A couple of months ago at a function I had the pleasure of meeting Kellie Sloane who is the CEO of Life Education. Plenty of you will be familiar with the work of Life Education. I most strongly associate the organisation with visits from ‘Healthy Harold’ during primary school and the subsequent education around making positive decisions not just about my own health, but also to help influence positive decision making amongst the people around me in relation to their own health.
After telling Kellie a bit about myself, she asked whether I would be interested in becoming an ambassador for Life Education – an opportunity I jumped at! Through my media company, ‘Ladies who League’, I am passionate about advocating for women involved in sport, but more importantly advocating so every young girl growing up across Australia has the opportunity to participate in whatever sport they like. I know how important physical activity is not just to physical health, but also mental health, so to be so closely linked to an organisation passionate about young people, their health (and also to Healthy Harold) was something I thought was very special.
A couple of weeks after agreeing to be an Ambassador, I received an email from Kellie asking if I would be interested in doing ‘Ocsober’ – a Life Education initiative for the month of October which encourages people to give up alcohol for the whole month to reduce drug and alcohol related harm in young people.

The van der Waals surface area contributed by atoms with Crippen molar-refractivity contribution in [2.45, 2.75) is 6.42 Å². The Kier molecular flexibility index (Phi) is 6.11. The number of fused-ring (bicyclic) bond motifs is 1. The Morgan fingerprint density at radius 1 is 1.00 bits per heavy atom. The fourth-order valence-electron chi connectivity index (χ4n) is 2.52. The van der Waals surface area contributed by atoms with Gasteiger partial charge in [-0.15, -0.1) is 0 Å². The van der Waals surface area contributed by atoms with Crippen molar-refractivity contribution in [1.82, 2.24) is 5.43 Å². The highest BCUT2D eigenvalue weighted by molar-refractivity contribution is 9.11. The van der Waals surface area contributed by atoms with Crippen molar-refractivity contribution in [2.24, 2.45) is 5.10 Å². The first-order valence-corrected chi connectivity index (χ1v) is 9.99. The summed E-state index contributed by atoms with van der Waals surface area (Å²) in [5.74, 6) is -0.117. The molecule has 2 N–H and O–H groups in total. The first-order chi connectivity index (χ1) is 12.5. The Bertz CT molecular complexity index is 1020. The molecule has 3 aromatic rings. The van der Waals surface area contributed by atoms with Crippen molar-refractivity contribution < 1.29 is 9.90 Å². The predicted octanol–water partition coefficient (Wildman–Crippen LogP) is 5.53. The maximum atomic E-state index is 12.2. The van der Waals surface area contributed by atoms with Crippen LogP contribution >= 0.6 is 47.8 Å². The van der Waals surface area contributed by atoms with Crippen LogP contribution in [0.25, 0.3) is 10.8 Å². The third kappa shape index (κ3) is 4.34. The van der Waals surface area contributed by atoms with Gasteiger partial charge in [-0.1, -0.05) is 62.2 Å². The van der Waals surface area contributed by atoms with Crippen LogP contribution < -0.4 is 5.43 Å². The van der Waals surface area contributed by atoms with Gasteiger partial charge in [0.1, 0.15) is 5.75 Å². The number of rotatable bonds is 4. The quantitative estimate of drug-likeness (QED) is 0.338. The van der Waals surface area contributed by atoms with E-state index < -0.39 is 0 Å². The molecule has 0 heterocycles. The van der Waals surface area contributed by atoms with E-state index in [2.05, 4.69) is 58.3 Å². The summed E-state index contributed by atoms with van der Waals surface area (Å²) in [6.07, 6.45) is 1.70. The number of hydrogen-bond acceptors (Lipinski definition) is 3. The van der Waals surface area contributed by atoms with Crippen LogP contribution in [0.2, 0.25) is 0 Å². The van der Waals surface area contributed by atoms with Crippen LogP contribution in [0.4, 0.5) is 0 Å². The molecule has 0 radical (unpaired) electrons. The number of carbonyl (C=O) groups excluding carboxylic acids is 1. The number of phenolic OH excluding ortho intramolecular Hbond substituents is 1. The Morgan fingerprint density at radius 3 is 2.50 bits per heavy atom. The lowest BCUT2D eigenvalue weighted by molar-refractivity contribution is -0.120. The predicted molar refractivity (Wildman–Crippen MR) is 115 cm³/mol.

There was awkward silence on the phone. I said ‘Kellie, I’m more than happy to help… but I don’t think Ocsober is the campaign for me, because I don’t really drink’. And it’s been the case that ‘I don’t really drink’ for basically my entire life.
My relationship with alcohol is an interesting one. My decision not to drink is not an absolute prohibition and I wouldn’t go so far as to call myself a teetotaller, but the reality is I can’t really remember the last time that I had a drink. It was probably at my brother’s wedding earlier this year.
My decision not to drink alcohol is one that frequently comes up in conversation. People think it is slightly odd, think I’m slightly odd and some even wonder how I can function at social events. I find that some people seem more invested in my decision not to drink than I do!
My reasons are fairly simple. I enjoy the weekend and with a busy job, a loving family and a full on side business, I have plenty to do. I enjoy waking up in the morning and getting my day started and having a cup of tea with my mum and dad – something I can’t do with a hangover. I don’t really enjoy the taste of alcohol and would much rather spend my hard earned cash on shoes. Anyone who has met me will also vouch for the fact that I am energetic enough without needing the extra rush and adrenaline kick from alcohol.